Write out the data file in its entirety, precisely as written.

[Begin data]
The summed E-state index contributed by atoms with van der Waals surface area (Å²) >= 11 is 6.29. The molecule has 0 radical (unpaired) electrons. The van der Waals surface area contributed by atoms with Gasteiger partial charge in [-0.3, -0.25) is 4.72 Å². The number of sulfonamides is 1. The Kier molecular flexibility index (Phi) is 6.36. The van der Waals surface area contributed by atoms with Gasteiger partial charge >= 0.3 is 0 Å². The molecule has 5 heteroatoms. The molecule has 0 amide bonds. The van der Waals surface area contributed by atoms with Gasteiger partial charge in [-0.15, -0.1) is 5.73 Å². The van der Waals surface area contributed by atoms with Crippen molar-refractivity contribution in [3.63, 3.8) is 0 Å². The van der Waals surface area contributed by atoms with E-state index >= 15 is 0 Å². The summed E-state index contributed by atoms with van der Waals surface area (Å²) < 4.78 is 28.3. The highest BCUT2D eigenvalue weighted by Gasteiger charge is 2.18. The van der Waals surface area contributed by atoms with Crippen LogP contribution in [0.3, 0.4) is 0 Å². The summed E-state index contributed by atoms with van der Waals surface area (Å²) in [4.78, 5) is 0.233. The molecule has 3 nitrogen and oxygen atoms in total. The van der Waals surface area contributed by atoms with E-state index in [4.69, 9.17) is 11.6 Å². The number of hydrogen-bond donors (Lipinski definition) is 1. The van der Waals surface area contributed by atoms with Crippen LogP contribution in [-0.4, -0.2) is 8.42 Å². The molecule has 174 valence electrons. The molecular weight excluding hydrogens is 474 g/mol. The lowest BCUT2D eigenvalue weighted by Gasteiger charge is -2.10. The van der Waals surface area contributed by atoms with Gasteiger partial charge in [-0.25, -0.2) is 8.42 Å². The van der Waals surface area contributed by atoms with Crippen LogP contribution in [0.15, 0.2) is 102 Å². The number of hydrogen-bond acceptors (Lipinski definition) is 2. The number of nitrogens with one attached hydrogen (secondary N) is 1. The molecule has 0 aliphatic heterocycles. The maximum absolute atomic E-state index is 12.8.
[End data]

The summed E-state index contributed by atoms with van der Waals surface area (Å²) >= 11 is 6.29. The molecule has 0 radical (unpaired) electrons. The van der Waals surface area contributed by atoms with Gasteiger partial charge in [-0.3, -0.25) is 4.72 Å². The number of sulfonamides is 1. The Kier molecular flexibility index (Phi) is 6.36. The van der Waals surface area contributed by atoms with Gasteiger partial charge >= 0.3 is 0 Å². The molecule has 5 heteroatoms. The molecule has 0 amide bonds. The van der Waals surface area contributed by atoms with Gasteiger partial charge in [-0.15, -0.1) is 5.73 Å². The van der Waals surface area contributed by atoms with Crippen molar-refractivity contribution in [3.63, 3.8) is 0 Å². The van der Waals surface area contributed by atoms with E-state index >= 15 is 0 Å². The summed E-state index contributed by atoms with van der Waals surface area (Å²) < 4.78 is 28.3. The highest BCUT2D eigenvalue weighted by Gasteiger charge is 2.18. The van der Waals surface area contributed by atoms with Crippen LogP contribution in [0.3, 0.4) is 0 Å². The summed E-state index contributed by atoms with van der Waals surface area (Å²) in [4.78, 5) is 0.233. The molecule has 3 nitrogen and oxygen atoms in total. The van der Waals surface area contributed by atoms with E-state index in [4.69, 9.17) is 11.6 Å². The number of hydrogen-bond donors (Lipinski definition) is 1. The van der Waals surface area contributed by atoms with Crippen LogP contribution in [-0.4, -0.2) is 8.42 Å². The molecule has 174 valence electrons. The molecular weight excluding hydrogens is 474 g/mol. The lowest BCUT2D eigenvalue weighted by Gasteiger charge is -2.10. The van der Waals surface area contributed by atoms with Gasteiger partial charge in [-0.25, -0.2) is 8.42 Å². The van der Waals surface area contributed by atoms with Crippen LogP contribution in [0.15, 0.2) is 102 Å². The number of hydrogen-bond acceptors (Lipinski definition) is 2. The number of nitrogens with one attached hydrogen (secondary N) is 1. The molecule has 0 aliphatic heterocycles. The maximum absolute atomic E-state index is 12.8.